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O'Malley Lauds House Vote Against Fast-Track Trade Authority

Brady Carlson
Former Maryland Governor Martin O'Malley speaks at a house party in New Castle, June 13, 2015.

Democratic presidential candidate Martin O’Malley outlined his stances on trade issues in his latest campaign trip through New Hampshire.

Speaking Saturday at a house party in New Castle, O’Malley s applauded the recent vote in the US House against giving President Obama what’s known as fast-track trade authority, under which Congress would be able to ratify or reject, but not amend, trade agreements negotiated by the president. He said the public should get a chance to review proposed trade deals before Congress has to vote on them.

O'Malley is one of a number of Democrats opposed to fast-track authority because of concerns trade deals such as the proposed 12-nation Trans-Pacific Partnership would cause American workers to lose jobs.

“We have to stay engaged in the game,” he said of international trade. “But I think we’re kidding ourselves if we think that a trade deal that accelerates the offshoring of American jobs and American profits to Asia is somehow going to make us stronger at home.”

O’Malley took questions on a range of issues, from the US strategy on ISIS to the prospects for overhauling campaign finance law. He said he would begin to release more detailed policy statements in the coming weeks, including what he called “a new agenda for America’s cities and, also, a jobs agenda that’s a match for the climate challenge.”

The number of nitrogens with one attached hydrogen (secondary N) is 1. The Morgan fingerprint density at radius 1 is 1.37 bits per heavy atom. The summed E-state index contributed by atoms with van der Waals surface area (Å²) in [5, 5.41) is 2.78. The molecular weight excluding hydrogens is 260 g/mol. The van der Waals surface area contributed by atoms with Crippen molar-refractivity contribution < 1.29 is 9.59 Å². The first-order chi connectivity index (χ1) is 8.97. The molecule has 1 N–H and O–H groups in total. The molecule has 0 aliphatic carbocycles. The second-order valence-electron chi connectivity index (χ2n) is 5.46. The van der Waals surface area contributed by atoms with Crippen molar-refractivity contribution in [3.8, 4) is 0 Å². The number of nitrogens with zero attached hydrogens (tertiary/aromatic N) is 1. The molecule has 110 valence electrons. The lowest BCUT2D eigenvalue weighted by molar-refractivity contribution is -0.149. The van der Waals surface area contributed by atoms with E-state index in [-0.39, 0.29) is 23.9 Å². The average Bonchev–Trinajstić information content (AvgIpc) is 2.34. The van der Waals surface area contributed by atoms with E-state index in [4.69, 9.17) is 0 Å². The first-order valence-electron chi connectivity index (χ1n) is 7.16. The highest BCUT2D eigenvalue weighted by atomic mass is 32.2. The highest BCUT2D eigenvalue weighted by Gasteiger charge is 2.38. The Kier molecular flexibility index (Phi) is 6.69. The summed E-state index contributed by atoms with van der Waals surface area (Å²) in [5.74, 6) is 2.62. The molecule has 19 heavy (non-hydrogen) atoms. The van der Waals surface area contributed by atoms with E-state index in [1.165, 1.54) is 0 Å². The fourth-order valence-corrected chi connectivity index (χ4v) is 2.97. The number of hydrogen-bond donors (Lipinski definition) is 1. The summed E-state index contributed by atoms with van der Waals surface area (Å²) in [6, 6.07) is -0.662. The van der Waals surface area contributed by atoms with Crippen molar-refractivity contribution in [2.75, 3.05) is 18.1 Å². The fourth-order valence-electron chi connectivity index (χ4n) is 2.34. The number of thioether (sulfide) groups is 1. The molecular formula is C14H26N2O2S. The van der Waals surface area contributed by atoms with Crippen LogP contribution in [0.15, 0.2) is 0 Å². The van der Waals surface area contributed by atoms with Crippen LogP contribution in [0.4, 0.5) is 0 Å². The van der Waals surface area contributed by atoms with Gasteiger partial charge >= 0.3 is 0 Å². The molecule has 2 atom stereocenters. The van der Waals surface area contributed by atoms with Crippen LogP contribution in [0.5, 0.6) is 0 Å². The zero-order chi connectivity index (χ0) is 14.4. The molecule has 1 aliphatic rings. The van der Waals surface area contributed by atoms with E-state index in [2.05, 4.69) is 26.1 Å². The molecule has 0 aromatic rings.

On the environment, O’Malley pointed toward his climate proposals in Maryland, which included efforts to reduce carbon emissions and energy consumption, while trying to boost renewable energy production and green tech industries.

“We could be far more practical if instead of wrapping climate change in the banner of despair, instead of drawing straight lines between the science that lead us all to hell, that instead we imagine a new future and imagine this is something happening for us, and not something happening to us," O'Malley said. "In other words, that the imperative of a more secure and renewable energy future could just be the biggest jobs opportunity and business opportunity we’ve ever seen.”

One of O'Malley's rivals for the Democratic nomination, former Secretary of State Hillary Clinton, is set to campaign in New Hampshire Monday.

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